According to European Standard EN 1160:1996 liquefied natural gas – LNG is a colorless liquid in which the dominant component is methane. It may contain small amounts of ethane, propane, nitrogen or other components normally found in natural gas. Polish Standard PN-EN 1160:2008 more specifically defines the amount of methane (> 75%) and nitrogen (<5%).
- in an open space, LNG and its vapors are not explosive, odorless and non-toxic;
- does not mix with water or ground but evaporates into the air;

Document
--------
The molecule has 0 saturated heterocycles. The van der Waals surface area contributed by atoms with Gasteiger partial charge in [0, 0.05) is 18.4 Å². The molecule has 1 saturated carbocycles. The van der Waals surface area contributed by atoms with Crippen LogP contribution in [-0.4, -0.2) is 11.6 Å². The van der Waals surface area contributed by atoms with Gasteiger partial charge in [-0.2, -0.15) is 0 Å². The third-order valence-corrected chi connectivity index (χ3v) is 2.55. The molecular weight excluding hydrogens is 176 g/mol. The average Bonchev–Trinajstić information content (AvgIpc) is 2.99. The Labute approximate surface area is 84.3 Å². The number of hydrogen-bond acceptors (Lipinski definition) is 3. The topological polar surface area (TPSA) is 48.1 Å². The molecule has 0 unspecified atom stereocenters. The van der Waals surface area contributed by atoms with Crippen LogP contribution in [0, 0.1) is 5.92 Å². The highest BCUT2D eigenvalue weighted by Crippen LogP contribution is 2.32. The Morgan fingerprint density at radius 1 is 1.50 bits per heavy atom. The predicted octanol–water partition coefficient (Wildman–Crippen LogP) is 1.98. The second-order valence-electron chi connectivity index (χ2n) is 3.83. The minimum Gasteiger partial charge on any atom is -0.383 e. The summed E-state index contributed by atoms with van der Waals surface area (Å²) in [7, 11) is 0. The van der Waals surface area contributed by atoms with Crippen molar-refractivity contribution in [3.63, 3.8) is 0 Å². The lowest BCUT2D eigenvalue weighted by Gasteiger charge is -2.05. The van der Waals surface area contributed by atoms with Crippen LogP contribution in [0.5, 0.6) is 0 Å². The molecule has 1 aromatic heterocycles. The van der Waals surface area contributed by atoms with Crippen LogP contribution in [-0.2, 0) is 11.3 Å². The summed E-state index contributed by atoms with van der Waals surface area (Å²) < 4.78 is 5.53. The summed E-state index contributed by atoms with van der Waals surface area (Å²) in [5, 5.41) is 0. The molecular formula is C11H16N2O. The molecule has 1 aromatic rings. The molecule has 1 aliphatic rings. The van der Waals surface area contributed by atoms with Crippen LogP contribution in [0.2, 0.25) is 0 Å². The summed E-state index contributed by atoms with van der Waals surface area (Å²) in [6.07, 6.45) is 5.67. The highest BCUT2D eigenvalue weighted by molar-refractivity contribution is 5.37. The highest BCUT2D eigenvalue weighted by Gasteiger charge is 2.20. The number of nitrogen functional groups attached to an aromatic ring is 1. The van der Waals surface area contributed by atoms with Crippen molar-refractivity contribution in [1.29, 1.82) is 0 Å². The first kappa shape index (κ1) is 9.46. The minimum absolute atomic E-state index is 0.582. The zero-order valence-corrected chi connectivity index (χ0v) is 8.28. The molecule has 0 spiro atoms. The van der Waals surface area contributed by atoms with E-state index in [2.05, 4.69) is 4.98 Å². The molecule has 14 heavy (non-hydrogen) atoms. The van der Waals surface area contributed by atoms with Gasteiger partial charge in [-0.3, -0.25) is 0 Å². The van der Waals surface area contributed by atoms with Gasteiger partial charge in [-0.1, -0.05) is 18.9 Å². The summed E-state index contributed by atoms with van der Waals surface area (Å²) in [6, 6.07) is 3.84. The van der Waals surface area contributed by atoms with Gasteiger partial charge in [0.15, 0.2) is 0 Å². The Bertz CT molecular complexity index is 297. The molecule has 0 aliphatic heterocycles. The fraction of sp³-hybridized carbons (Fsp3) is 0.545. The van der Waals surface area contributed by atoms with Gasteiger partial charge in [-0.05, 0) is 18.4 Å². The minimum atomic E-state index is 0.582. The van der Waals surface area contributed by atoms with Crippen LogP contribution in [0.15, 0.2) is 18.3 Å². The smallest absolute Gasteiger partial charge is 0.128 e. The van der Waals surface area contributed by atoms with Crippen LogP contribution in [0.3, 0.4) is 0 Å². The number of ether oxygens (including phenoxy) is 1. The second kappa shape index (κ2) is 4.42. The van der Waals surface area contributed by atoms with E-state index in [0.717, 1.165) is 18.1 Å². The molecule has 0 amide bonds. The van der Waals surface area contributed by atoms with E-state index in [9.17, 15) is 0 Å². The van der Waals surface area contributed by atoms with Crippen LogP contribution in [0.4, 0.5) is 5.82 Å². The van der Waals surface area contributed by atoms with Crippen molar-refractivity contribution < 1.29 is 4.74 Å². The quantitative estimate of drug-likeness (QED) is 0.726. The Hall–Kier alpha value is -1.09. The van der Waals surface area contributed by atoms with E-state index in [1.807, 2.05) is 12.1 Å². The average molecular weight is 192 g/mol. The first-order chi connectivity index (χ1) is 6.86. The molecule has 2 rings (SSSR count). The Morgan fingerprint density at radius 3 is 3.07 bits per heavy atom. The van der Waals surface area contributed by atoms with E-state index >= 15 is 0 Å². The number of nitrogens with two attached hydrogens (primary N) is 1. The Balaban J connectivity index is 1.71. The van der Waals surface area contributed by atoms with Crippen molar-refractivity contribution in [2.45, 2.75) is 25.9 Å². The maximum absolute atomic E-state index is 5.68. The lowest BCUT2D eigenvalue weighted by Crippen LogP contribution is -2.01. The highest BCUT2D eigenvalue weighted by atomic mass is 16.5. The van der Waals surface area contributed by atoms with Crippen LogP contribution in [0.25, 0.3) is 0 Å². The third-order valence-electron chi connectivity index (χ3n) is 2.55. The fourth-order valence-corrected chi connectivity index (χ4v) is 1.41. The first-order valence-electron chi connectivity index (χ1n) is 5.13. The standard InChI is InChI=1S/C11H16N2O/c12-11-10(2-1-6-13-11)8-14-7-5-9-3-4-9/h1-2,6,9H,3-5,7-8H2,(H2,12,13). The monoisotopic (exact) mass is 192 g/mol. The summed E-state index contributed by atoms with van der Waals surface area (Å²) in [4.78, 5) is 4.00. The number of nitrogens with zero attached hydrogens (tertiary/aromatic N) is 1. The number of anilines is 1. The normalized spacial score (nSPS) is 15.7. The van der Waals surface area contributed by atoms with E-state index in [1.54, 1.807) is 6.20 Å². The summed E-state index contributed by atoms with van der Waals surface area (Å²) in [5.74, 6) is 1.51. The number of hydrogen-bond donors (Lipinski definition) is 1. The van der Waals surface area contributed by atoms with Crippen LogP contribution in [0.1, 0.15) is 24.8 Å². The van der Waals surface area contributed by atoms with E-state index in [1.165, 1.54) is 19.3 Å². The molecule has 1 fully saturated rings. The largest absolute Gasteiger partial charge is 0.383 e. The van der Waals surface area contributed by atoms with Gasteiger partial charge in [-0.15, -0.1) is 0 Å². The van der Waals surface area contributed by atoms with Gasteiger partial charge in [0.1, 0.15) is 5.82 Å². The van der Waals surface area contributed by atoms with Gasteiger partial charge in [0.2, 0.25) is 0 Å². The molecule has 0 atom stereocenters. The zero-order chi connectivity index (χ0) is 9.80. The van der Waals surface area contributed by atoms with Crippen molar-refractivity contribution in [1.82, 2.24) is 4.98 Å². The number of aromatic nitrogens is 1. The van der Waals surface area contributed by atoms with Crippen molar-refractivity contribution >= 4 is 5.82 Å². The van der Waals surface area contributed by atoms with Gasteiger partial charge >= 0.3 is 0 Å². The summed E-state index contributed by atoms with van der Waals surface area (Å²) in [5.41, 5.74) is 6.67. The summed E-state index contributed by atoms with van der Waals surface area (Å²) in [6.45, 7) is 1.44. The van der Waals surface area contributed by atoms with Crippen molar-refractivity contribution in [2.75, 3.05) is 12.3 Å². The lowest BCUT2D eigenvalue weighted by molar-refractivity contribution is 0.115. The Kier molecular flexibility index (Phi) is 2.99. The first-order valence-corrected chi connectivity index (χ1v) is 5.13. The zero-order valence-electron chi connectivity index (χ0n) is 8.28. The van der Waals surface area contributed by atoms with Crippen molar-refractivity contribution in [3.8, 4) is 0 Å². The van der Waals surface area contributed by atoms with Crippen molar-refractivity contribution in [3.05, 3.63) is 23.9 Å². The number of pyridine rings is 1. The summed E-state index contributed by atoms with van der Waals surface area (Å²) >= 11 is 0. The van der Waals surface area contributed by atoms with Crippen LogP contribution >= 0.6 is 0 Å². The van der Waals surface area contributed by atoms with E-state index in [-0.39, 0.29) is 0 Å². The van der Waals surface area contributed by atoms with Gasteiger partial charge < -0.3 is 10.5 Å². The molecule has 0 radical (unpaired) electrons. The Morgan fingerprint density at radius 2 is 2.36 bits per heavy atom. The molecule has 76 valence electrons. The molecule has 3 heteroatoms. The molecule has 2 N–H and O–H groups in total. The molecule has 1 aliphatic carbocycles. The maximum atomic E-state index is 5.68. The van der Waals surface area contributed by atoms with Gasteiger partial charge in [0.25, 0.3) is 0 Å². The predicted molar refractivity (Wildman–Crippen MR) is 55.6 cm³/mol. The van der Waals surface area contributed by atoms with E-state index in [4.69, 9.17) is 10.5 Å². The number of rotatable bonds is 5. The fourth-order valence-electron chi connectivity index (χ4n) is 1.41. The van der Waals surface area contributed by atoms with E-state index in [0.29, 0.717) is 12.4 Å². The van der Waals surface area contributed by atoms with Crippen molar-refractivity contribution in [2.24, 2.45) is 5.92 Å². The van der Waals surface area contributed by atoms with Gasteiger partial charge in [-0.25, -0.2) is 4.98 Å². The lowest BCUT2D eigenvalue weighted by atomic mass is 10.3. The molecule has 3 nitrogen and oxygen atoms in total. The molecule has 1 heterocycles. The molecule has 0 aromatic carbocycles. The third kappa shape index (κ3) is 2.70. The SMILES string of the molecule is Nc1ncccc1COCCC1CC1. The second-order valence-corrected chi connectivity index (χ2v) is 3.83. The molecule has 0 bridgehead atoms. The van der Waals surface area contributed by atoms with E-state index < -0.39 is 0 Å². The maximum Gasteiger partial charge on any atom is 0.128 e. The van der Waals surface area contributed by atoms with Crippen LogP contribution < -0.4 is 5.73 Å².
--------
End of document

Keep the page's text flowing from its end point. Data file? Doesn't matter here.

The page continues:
- during the condensation of methane into LNG, the volume is reduced by about 600 times, which significantly reduces the costs of transportation and storage:
- with 1 m³ of LNG you can get 600 m³ of gas that can be transmitted in the network;
- with 1 ton of LNG, we get 1330 m³ of network gas.
LNG is used wherever it is not possible to build gas pipelines and where there are no local natural gas deposits.
LNG is transported in tanks under a pressure of 2 bar and with a temperature of – 162 ° C. The cistern, construction allows the pressure to rise to approx. 7 bar. Tank capacity can vary from 32 m³ (12 t of LNG) for a container tank, and to up to 54 m³ (20 t of LNG) – for a tanker.
Using LNG as a source of energy will allow you to reduce the cost of generating heat for heating and technological purposes.